If people were clairvoyant, it would be much easier to find the mythical island of equilibrium. Sadly, markets can only paint rough estimates of how many ships should be ordered years in advance. Big oil still needs quality drilling ships to fight the Hubbert curve, but oversupply in the offshore market is going to compress dayrates. The best drillers can do is batten down the hatches.
The macro story
The big Norwegian driller Statoil (NYSE: STO ) just opened a $39 million research facility to try to increase its recovery rate by 10% in the Norwegian Continental Shelf. This development is not too surprising. Many European formations were developed decades ago, and now new methods are needed to fight declining production.
Statoil is a big company, producing 1.98 million barrels of oil equivalent per day (mmboepd) in the first quarter of 2014. Boosting recovery rates is one way for the company to fight the Hubbert curve, but it needs more tools. Bringing new fields online can be an easier way to boost production once standard enhanced recovery techniques have been employed. Statoil has made a big push into U.S. shale plays, but there are other formations to be explored.
Total (NYSE: TOT ) has leased a number of ultra-deepwater rigs from Seadrill (NYSE: SDRL ) . It currently has one of Seadrill's semi-submersibles in Angola, another in the U.K., and an ultra-deepwater drillship in Angola. Seadrill just signed a deal for another ultra-deepwater drillship with Total at $600,000 per day. Total does not have Statoil's home-turf advantage in Norway, so the French company is heading off to Europe's former African colonies.
In order to grow its 2013 2.3 mboepd production base, Total is focusing on a number of key projects. Of the six big projects it is working on between now and 2017, 50% are deepwater plays. Total's challenge is to bring these expensive projects online without hurting profits. Its 5.1% profit margin is already worse than Statoil's profit margin of 8.7%. Both companies are looking to use their capital expenditure budgets as effectively as possible in order to avoid further constricting profits.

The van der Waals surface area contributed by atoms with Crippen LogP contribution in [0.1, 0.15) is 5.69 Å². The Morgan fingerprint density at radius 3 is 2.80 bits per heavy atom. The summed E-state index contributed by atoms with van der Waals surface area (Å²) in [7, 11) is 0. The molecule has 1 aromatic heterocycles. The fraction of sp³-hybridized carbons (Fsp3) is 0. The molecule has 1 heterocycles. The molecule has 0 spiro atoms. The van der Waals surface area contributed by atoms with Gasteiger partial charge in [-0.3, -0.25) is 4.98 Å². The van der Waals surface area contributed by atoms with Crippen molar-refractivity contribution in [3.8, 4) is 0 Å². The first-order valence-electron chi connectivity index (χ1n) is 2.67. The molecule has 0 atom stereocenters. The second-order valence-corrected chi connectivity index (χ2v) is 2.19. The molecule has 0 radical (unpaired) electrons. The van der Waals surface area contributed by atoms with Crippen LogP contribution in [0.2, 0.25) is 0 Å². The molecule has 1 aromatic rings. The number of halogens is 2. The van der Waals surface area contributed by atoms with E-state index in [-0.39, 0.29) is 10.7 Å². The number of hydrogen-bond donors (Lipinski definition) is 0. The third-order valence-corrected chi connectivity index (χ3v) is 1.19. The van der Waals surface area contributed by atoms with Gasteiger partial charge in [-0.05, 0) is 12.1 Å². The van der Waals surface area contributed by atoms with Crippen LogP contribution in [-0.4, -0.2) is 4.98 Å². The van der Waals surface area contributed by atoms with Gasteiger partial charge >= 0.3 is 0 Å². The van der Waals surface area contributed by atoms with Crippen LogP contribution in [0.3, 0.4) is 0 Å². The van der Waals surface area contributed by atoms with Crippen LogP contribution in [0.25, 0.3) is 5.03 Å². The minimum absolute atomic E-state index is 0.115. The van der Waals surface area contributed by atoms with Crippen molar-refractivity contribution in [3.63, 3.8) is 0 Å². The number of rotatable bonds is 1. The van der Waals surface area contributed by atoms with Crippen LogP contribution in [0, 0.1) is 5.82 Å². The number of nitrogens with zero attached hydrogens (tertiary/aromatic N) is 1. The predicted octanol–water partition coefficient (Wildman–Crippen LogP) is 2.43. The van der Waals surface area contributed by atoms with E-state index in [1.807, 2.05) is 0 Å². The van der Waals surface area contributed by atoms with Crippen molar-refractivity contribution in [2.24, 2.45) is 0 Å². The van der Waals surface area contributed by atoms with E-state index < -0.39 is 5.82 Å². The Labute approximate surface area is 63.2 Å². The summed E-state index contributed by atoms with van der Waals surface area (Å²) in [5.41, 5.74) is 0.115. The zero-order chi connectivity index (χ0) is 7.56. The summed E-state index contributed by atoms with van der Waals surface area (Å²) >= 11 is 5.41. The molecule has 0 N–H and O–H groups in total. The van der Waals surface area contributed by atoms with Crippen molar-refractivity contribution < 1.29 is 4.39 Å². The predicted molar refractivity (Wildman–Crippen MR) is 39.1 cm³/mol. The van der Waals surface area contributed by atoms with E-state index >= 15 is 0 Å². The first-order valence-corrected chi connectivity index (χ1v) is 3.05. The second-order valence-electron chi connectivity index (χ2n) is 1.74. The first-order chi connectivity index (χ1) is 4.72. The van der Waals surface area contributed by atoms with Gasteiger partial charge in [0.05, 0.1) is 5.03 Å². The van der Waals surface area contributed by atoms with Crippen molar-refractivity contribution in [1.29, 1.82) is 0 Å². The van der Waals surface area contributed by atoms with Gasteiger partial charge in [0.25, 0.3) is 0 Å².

The offshore market
While the demand side is not falling away, the supply of offshore rigs is worrisome. In February there were 87 ultra-deepwater rigs on order, representing almost 66% of the world's existing fleet. The majority of these rigs are expected to hit the market in the next two years.
While the ultra-deepwater backlog has grown in recent years, the deepwater backlog has consistently decreased since 2009. Now Seadrill expects that the deeper end of the market will see dayrates on new vessels fall to $425,000 to $475,000 per day from their recent peak of $650,000.
The market is becoming a buyer's market. The newest rigs will become more attractive, and companies saddled with older rigs will have to accept lower dayrates. Diamond Offshore Drilling (NYSE: DO ) will face challenges with its older fleet. Including ships under construction, its fleet's average build year is 1992. It is heavily exposed to the deepwater and ultra-deepwater floater markets. Combined they account for 51% of Diamond Offshore Drilling's Q1 2014 contract drilling revenue.
The encouraging news for Seadrill is that its ships are relatively new. Including ships under construction Seadrill's fleet's average build year is 2011. The downside is that a significant number of Seadrill's new ships will leave the shipyards just as the market heads south. With a total debt-to-equity ratio of 1.32, Seadrill will face financial stress in the coming years.
Get ready for the momentum traders
Seadrill is a prime candidate to see its stock hammered in the coming years as its new ships hit the market. Still, oversupply of ultra-deepwater rigs does not change the fact that big companies like Total and Statoil need Seadrill's rigs to fight off the Hubbert curve. Seadrill's stock could get hammered, but the company still has a good value proposition.
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